By John Oryem*
I love few words that are associated with people’s ages in my region. For one, growing up and getting old in Sudan, South Sudan is an interesting thing. This, as well gives me another advantage to follow metamorphosis of our common lingua franca.
Lately, one word often humbles me once I hear it directed at me. As we were growing up in the 80s, any grandfather in the village or town was YABA. With low voice and composed posture, children would address their grandfathers with that word. In our culture, children should not call their elders (fathers and mothers) by their names. Or should I rightfully say, during our time! It was something amounting to a crime if your tongue slips to address an elder by his or her name. So, most children growing up like us never knew the names of their parents and grandparents until later years. When elders engage in conversations, they use their praise-names or heroic names acquired through bravery or events.
YABA. Way back in mid 90s, I had an opportunity to come into contact with a retired American marine-turned literary critic and theater specialist. He lives in Long Island. As he was in his early 70s and me in my early 20s, I had to employ my cultural respect each time I wrote to him. “Dear Yaba, Robert Charles Rhodes…….” I had to explain to him why I often used the word YABA in my letters. He later realized why I kept on addressing him YABA all the time. I told him in Africa you just don’t call your grandpa by his legal names. To my surprise one day, when I got such a letter, my elderly American friend signed off, “Yours, sincerely, YABA Robert Charles Rhodes!” Thereafter the word YABA continued to color our correspondences.
A’MU. This word is commonly used by children addressing their uncles among Arabic speaking countries. Growing up in North Sudan gave us opportunity to address our elders as A’MU. Being called A’MU gives fulfillment, respect and self-assurance that one has achieved comfortable status in the community around.
Now that we too reached certain age that qualified us, the very soothing word, A’MU came under our possession. That title comes with ease as few greying, balding or wrinkle begins to pop up unexpectedly. Men, some men, being repulsive to mirrors, do not go to consult their physical appearance to appease their partners or family members. When one becomes an A’MU, he too must behave and give others respect that they shower him with in life. An A’MU must be a guardian, family head and community leader who should see that everything in the neighborhood is right.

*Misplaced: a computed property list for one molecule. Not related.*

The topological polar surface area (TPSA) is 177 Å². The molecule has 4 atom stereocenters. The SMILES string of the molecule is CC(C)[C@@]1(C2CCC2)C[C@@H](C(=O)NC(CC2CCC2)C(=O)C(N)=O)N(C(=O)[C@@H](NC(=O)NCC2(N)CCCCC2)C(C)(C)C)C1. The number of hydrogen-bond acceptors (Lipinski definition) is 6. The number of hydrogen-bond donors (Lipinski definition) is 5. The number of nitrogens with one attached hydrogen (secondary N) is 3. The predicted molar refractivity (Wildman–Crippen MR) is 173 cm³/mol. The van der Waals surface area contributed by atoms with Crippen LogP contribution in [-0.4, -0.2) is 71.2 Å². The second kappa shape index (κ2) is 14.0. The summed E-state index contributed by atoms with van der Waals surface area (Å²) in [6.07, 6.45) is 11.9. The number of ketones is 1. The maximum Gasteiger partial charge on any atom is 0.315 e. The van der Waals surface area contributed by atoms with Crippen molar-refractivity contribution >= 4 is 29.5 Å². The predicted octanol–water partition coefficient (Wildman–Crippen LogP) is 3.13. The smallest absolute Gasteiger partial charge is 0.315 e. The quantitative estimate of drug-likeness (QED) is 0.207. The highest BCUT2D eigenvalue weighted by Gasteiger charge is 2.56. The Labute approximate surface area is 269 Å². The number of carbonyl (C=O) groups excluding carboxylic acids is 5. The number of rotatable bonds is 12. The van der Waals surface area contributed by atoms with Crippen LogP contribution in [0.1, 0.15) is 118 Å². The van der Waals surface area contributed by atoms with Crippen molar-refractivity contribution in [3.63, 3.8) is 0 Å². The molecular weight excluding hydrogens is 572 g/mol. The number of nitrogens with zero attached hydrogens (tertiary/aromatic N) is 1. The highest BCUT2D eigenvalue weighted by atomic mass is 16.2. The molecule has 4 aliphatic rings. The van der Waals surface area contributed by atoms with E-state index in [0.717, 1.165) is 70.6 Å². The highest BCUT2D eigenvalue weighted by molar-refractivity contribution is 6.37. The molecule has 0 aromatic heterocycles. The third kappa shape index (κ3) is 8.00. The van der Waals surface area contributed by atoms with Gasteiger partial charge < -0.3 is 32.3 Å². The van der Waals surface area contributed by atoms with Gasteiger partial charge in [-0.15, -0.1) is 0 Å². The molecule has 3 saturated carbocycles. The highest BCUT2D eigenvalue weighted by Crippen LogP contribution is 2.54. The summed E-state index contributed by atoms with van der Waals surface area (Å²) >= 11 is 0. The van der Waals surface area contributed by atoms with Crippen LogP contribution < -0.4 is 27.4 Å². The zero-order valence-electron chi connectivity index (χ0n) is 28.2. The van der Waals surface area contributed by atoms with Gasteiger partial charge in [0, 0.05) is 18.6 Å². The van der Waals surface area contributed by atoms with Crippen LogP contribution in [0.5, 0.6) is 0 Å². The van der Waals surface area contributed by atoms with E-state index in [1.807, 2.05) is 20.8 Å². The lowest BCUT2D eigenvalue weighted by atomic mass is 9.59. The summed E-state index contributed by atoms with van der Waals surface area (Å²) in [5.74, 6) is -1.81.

HAJJ. Though it is religious in nature, one gets peace and satisfaction in life when addressed as HAJJ. A HAJJ is supposed to be someone who had performed his religious obligation, pilgrimage to Meccah and Medinah, Islamic holy cities that attracts millions of believers annually; to accomplish one of their religious obligations and pillars of Islam. At certain age, one is also a HAJJ without ever reaching Meccah.
In combination, A’MU and HAJJ among Arabic speaking communities, the words are used concurrently to mean the same thing. An elder would easily accept being called a HAJJ or A’MU without preference for the two words. Juba Arabic speakers have since grabbed the words HAJJ, A’MU and YABA in their daily talks. Nowadays I hear children in South Sudan call their mothers HAJJA! We called ours Mama, Aya-Iya, Maa etc.
Back to YABA in South Sudan. When comprehensive peace agreement (CPA) was signed in 2005, many refugees, IDPs and diaspora South Sudanese rushed home to resettle. South Sudan today is a cultural melting pot seeking its soul to resolve and pull something out of the concoction that can be honorably called South Sudanese Culture. One thing and word has already taken lead, YABA.
A colleague who grew up in North Sudan visited Juba in 2008, as he strolled along Konyo-Konyo market, each time he greeted groups of children, youth or elderly folks, his greetings were met with “Ahlen ya YABA!” (Thank you Yaba). For a while he looked bewildered, guessing if an old man was trailing him. His suspicion being called YABA persisted. Before he could round his evening walk, he thought of not greeting people along the highway if they continue to wish him old age too soon. But he was bringing to South Sudan culture of passionately greeting everyone in front of you. He has adopted that way of life while in North Sudan.
Thoughts of being called YABA consumed him to his bones before reaching his hotel room along the Nile. As he entered his room, he rushed to the bathroom to confirm something. What he wanted to know was, “how old I’m to be called YABA?” Few days later, he shared his grim experience of being called YABA in South Sudan. The only remedy we could offer him was, “as we are called A’MU and HAJJ here, they too in South Sudan say YABA when they mean the same thing here.” He opened his heart to us to reveal how the word YABA tormented him, forcing him to rush to the mirror to confirm why he was only 45 and he is called YABA!
The other day in Kator, Juba, I witnessed a brawl between a waitress and a man in his 60s. The waitress politely reminded the man of his menu orders as noise was overwhelming. Being lunch time, lots of noise in restaurants is associated with that period. “YABA what did you order?” The man pretended not to have heard the young lady. She again repeated, “YABA what did you order?” Her voice was louder, prompting other “eaters” at the restaurant to gaze at the lady. The man shouted at the waitress, “Please, I’m not YABA, do not call me YABA!” The waitress apologized as other people eating their lunch burst into laughter. For they knew the man was actually a YABA.
*YABA John Oryem, South Sudan